President Obama Announces Nearly $4 Billion in Building Energy Upgrades

December 7, 2011

Photo of a worker with a hose putting insulation into a wall.

Workers like this one putting insulation into a wall will help transform public and private sector buildings through energy upgrades.
Credit: Dennis Schroeder, NREL

President Obama announced on December 2 nearly $4 billion in combined federal and private sector energy upgrades to buildings over the next two years. These investments will save billions in energy costs, promote energy independence, and, according to independent estimates, create tens of thousands of jobs in the hard-hit construction sector. The $4 billion investment includes a $2 billion commitment, made through the issuance of a presidential memorandum, to energy upgrades of federal buildings using long-term energy savings to pay for up-front costs, at no cost to taxpayers. In addition, 60 Chief Executive Officers, mayors, university presidents, and labor leaders committed to invest nearly $2 billion of private capital into energy efficiency projects. They also pledged to upgrade energy performance by a minimum of 20% by 2020 in 1.6 billion square feet of office, industrial, municipal, hospital, university, community college, and school buildings.

The commitments were announced by President Obama and former President Clinton along with representatives from more than 60 organizations as part of DOE's Better Buildings Challenge. The challenge is part of the Better Buildings Initiative launched in February by the president. President Clinton is spearheading the effort along with the President's Council on Jobs and Competitiveness to support job creation by catalyzing private sector investment in commercial and industrial building energy upgrades to make buildings 20% more efficient over the next decade. Such improvements would reduce energy costs for U.S. businesses by nearly $40 billion. Last year, commercial buildings consumed roughly 20% of all energy used by the U.S. economy.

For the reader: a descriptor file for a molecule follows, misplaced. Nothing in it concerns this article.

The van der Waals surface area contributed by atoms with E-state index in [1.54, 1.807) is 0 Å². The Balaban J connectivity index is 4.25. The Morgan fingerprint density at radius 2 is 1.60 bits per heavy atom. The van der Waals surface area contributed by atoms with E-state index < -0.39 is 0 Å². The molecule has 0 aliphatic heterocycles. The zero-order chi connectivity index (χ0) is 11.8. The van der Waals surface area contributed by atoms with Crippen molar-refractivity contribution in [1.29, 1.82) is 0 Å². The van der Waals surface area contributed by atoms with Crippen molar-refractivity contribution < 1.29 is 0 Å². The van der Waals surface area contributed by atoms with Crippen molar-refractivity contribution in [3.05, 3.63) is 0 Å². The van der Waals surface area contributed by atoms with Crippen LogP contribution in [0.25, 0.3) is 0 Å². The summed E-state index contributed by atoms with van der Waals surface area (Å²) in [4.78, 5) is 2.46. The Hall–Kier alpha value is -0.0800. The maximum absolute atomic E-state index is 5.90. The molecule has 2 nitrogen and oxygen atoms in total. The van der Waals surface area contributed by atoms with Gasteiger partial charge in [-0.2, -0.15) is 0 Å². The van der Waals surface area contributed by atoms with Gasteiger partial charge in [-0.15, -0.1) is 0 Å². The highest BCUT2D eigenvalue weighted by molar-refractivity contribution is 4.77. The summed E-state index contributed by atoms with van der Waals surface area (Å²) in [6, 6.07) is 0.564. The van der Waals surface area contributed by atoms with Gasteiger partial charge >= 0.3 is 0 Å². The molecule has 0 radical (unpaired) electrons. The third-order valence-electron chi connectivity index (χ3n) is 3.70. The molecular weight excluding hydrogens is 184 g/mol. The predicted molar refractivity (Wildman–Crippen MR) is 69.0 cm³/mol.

Among those pledging to reduce energy consumption were the District of Columbia, which is committed to a multi-pronged action plan to reduce energy consumption in more than 90 million square feet of city- and privately held buildings in the downtown core by at least 20% by 2020. And Prologis, a global leader in industrial real estate, has made it a key priority to work with its customers to reduce energy consumption in 100 million square feet by 20% by 2020. See the White House press release.